No abnormal enhancement is present on the post contrast image (Image D).

The CT myelogram shows the “upside down scalpel sign” with the characteristic focal indentation of the dorsal thoracic spinal cord with widening of the dorsal cerebrospinal fluid space, and cord expansion below the level of the dorsal indentation (Image E, pink arrow).

Corresponding axial CT myelogram image at the level of the dorsal indentation (Image F, green arrow) demonstrates a remaining thin CSF space between the anterior cord and the ventral theca. This subtle but key finding helps exclude a diagnosis which is almost identical visual on MRI, namely spinal cord hernia through an anterior rent in the dura. Image G is an axial image below the level of the indentation.

Diagnosis: Dorsal thoracic arachnoid web with spinal cord compression.

Differential: Ventral cord herniation; Dorsal arachnoid cyst (simulates thoracic cord hernia).

Discussion: Spinal arachnoid webs represent intradural extramedullary bands of arachnoid tissue that extend to the pial surface of the spinal cord. They typically occur in the thoracic spine producing a focal indentation on the dorsal spinal cord.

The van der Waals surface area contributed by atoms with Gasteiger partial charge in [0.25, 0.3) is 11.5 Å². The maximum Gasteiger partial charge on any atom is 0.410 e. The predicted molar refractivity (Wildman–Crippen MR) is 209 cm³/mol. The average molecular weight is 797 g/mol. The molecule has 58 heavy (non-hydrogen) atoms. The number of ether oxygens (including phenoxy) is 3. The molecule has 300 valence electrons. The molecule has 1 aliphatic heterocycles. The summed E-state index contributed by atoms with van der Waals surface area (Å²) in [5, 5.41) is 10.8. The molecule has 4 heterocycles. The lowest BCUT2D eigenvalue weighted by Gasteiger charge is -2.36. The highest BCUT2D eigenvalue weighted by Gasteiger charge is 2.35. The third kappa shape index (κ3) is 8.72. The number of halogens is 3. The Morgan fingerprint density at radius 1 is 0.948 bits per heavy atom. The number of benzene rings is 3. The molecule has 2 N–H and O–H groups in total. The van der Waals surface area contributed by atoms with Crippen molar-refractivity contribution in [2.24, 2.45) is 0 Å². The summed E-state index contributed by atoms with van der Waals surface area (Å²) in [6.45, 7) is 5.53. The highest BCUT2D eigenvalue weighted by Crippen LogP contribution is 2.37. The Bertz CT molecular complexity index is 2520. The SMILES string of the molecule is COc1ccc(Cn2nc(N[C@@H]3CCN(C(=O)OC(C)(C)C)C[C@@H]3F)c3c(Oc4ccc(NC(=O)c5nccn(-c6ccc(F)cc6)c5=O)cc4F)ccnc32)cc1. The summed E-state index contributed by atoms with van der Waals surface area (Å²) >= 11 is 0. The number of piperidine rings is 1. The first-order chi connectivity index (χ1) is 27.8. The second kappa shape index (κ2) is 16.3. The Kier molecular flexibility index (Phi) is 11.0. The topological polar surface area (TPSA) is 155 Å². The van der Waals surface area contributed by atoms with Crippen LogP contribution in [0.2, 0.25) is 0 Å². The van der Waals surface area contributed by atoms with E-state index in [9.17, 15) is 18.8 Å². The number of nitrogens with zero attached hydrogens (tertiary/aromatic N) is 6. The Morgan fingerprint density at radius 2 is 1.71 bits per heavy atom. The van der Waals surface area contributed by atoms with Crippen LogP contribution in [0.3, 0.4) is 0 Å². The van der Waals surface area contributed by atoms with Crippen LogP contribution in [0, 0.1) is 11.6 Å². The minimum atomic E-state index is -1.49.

The characteristic dorsal indentation of the cord has been described as the “scalpel sign,” due to the resemblance on sagittal imaging to a scalpel, with the blade pointing posteriorly.

The differential in this case is that of ventral spinal cord herniation, or a dorsal arachnoid cyst. In ventral spinal cord herniation, there is deformity on the ventral surface of the cord as it protrudes through a ventral dural defect, and there is NO space between the cord and the ventral theca. Arachnoid cysts can be identified on imaging by their marginated thin but low signal walls, and they produce a relatively smooth scalloping on the cord surface. On CT myelography an intraspinal filling defect or delayed filling of the arachnoid cyst is sometimes present.

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Editor’s note: This case was submitted by Dr. Tiffany So, who was selected for a scholarship for our upcoming Melbourne Case Review course. Congratulations to Dr. So!

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Can you classify this shoulder injury?

This 17-year-old presents with acromioclavicular (AC) separation. How do we classify shoulder injuries in young adults at ProScan?

Coronal PD FSE Fat Sat


Image 1 (green line) indicates a measured distance 11mm between the acromion and clavicle (normal in males is 7mm; females is 6mm). Note edema surrounds the clavicle. No microtrabecular fracture.

Sagittal T2 FSE Fat Sat

Coronal PD FSE Fat Sat

Coronal PD FSE Fat Sat

Sagittal T2 FSE Fat Sat

Coronal PD FSE Fat Sat

Coronal PD FSE Fat Sat